dalai lama
A monk carries a portrait of exiled Tibetan spiritual leader the Dalai Lama, during a function organised to mark Tibetan New Year in Kathmandu, Nepal.Reuters

The Chinese government has been accused of trying to stamp out Tibetan culture and religion by promoting interracial marriage, in an attempt to 'ethnically cleanse' the Tibetan race.

In recent weeks, Chinese officials have ordered a series of stories in newspapers in the Tibetan Autonomous Region promoting mixed marriage between Tibetan and Han Chinese people.

New government reports also state that China's communist government has adopted a series of policies in recent years particularly favourable to interracial couples, the Washington Post reports.

It is claimed by critics of the Chinese regime that these actions are an attempt to assimilate Tibetans and stamp out their "rebellious impulses".

Media marriage campaign

In recent weeks government-run newspapers in Tibet have featured happy mixed-race couples whose children speak Tibetan and Mandarin. But Tibetans fear losing their culture and traditions.

China's highest official in the Tibetan region, Chen Quanguo, recently staged a series of photos with 19 mixed-race families.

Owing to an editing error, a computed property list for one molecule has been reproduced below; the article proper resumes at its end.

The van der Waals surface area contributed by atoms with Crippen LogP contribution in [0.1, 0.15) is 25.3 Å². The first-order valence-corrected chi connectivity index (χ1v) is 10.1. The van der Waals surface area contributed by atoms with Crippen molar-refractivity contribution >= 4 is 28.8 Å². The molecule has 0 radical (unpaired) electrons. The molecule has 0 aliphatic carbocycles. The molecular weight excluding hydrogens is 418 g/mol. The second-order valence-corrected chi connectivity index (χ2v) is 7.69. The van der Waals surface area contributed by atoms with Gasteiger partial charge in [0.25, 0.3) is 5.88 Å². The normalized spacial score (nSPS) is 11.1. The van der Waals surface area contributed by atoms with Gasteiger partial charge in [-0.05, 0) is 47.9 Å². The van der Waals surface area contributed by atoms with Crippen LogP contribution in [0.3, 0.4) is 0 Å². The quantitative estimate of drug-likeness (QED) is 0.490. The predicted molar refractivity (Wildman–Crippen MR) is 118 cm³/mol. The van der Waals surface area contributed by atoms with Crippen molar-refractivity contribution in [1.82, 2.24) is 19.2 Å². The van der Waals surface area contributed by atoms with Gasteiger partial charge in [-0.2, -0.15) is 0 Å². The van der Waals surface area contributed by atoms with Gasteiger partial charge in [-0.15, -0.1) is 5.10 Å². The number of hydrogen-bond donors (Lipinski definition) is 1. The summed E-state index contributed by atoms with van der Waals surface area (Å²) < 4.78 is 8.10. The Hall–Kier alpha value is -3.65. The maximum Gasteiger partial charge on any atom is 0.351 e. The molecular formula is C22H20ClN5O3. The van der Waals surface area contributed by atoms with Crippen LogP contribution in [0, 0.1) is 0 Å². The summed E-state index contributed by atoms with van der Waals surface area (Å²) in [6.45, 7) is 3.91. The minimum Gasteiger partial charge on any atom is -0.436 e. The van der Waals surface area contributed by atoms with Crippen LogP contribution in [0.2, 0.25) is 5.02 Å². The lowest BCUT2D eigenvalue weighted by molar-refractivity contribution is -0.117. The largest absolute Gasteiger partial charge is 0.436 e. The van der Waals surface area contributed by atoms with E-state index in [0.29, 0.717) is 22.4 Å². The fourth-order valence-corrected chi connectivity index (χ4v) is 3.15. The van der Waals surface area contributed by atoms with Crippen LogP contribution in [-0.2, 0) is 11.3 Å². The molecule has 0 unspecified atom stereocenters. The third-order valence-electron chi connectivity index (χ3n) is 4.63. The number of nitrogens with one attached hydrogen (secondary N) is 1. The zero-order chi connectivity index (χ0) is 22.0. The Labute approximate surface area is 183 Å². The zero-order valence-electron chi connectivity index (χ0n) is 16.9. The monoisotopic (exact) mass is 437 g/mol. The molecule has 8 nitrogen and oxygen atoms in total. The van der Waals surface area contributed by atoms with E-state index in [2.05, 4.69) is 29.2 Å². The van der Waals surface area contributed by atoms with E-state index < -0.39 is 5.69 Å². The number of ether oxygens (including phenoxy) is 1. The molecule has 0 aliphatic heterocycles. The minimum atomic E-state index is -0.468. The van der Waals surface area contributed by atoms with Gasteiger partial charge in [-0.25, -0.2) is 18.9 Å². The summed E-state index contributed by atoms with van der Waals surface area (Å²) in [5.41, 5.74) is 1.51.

At the meeting in June, Chen said: "As the saying goes, 'blood is thicker than water,' we should make out ethnic relationship like that."

He went on to say the government must "actively promote intermarriages", state-run Tibetan daily newspaper, People.cn reports.

The government's push appears to have seen some success, and a report published this month by the Communist Party's research office in Tibet says mixed marriages between Tibetans and Han Chinese have increased annually for the last five years, from 666 couples in 2008 to almost 5,000 in 2013.

'Weakening' of Tibetian culture

Tibet's population is roughly 90 percent Tibetan and 8 percent Han Chinese. In China, almost exactly the opposite is true, and less than 1% of the population is Tibetan, while 92% of people in China are Han Chinese.

The Chinese government is reported to have "sold the effort in state-run media as a way to achieve ethnic unity", say the Washington Post, but critics argue that its true aim is to further weaken Tibetan culture.

Tibetan poet and activist Tsering Woeser, who has frequently clashed with the Chinese authorities, likened the promotion of intermarriage to the "worst practices of colonisation" and compared it to "Japanese police being encouraged to marry local women during Japan's occupation of Taiwan".

China has ruled Tibet for more than 60 years.

In that time China's Communist Party leaders have been accused by human rights groups of trying to cow the region by imprisoning Tibetan political prisoners, repressing their religion and culture, and keeping their leader the Dalai Lama in exile.